"Do you want wine at dinner tonight?"

"Well, yeah."

"Then I will go to Systemmet when I am done here, and then I'll come home. And then we can talk." I hung up before he could say anything else, then I turned off my phone. It was better this way. And it would give me time to figure out how to tell him about the sperm bank and using someone else's sperm to have our baby, if there was going to ever be a baby.

I came home laden with bags. One stop became seve
ral as I tried to use the time as a buffer, a way to give Niklas a chance to calm down and me a chance to come up with good excuses. In a way, I didn't need excuses—he'd said we could think about adoption, so he wasn't against the idea of us starting our own family. Sometimes, I thought the reason he was the way he was acting—especially with the vasectomy—was because, as much as he loved Siri and Jesper, their arrivals in his life marked the end of what intimacy had existed between Niklas and Karolina.

When we moved in together, our sex life was expl
osive, and then we went from having his kids once a month to every other week, and now they came and went as they pleased. We never knew which nights we'd be alone, or when Siri would show up with a new boy hanging on to her, or when Jesper would show up, wanting a gaming night with his friends because our TV was bigger than his mother's and because she refused to allow noisy, disturbing video games in her Zen-like apartment. So we were forced to accept this. I was forced to, knowing Niklas could never say no to his kids, and he still felt guilt about leaving their mother. Which I didn't understand, since she'd already left him emotionally when he finally decided to leave her.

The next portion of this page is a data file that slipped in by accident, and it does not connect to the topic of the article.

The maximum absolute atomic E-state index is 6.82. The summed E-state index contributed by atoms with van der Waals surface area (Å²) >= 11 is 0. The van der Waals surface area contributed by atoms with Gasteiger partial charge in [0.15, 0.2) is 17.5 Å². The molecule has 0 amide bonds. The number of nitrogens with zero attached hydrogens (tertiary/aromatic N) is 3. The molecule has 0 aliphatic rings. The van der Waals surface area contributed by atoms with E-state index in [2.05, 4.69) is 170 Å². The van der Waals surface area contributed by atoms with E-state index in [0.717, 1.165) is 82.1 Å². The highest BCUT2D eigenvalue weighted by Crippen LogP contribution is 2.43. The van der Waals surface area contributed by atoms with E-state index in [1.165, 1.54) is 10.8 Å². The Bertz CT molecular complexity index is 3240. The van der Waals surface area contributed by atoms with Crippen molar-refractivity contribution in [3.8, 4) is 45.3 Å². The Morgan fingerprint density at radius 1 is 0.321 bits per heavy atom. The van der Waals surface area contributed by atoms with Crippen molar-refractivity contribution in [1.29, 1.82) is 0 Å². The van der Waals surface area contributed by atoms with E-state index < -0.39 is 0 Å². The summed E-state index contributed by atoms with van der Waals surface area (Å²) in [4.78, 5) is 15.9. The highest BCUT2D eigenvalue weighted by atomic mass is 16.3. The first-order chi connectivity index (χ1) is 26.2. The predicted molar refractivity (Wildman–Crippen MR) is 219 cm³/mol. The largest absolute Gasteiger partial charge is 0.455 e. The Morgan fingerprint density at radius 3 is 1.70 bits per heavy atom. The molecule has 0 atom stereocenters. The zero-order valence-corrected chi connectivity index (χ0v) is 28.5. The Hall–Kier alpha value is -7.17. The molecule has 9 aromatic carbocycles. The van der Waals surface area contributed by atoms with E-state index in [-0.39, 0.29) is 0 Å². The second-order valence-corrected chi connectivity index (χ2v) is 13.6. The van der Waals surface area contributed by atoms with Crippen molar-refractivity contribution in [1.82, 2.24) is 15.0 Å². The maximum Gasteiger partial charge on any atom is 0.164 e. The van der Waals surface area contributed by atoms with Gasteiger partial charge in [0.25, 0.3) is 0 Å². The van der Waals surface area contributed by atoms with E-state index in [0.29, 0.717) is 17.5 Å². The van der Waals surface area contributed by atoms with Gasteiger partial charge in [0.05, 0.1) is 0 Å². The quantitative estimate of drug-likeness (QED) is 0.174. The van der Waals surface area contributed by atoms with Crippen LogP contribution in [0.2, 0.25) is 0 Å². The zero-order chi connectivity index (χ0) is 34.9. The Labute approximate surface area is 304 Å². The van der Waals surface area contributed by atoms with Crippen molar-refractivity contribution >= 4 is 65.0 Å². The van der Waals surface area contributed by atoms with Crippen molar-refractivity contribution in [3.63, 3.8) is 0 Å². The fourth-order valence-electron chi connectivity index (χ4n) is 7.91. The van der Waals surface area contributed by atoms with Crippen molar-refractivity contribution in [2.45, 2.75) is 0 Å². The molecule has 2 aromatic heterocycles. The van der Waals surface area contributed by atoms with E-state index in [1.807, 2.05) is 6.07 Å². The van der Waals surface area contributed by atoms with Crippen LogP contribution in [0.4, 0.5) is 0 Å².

But I did have a reason to be guilty. I'd slept with a
nother man. I couldn't stop thinking about that other man, even though I loved Niklas. And I was afraid I didn't love him enough. If I loved him enough, would I have been able to give in so easily to Mads? It wasn't as though Mads had needed to do very much to get me into bed. I was already attracted to him before I'd even spoken a word to him. I was still attracted to him. I could still taste him in my mouth and feel his phantom touch on my skin.

I steeled myself and bustled into the house, blathering about the goat's cheese I'd found at one of the local farms, and the amazing flounder and hot-smoked salmon they'd had at Martins
Rökeri. Niklas was sitting on the sofa, his head in his hands. I stopped, feeling all my excuses drain through me, and the only thing that spread through me was the slow burn of guilt. I'd done this to him. I was sure of it. I put the food and wine in the fridge, and then I went over to him and sat beside him on the sectional sofa.

"I should have told you about going to the sperm bank."

"Why do you always do this?" he demanded, keeping his body stiff. "Why can't you ever talk to me about things?"

"I needed to find out for myself what sort of options I had."

"I thought we agreed we could look into adoption."

"We didn't actually agree on anything," I reminded him. "You made it sound like it was a long shot. I figured this was something I could do, that would at least get us information."

BOOK: Maybe Baby
13.51Mb size Format: txt, pdf, ePub
ads

Other books

The Kingdom of Gods by N. K. Jemisin
A History of Glitter and Blood by Hannah Moskowitz
Streams Of Silver by R. A. Salvatore
Trust No One by Jayne Ann Krentz
The Forgotten Spy by Nick Barratt
Everlasting by Nancy Thayer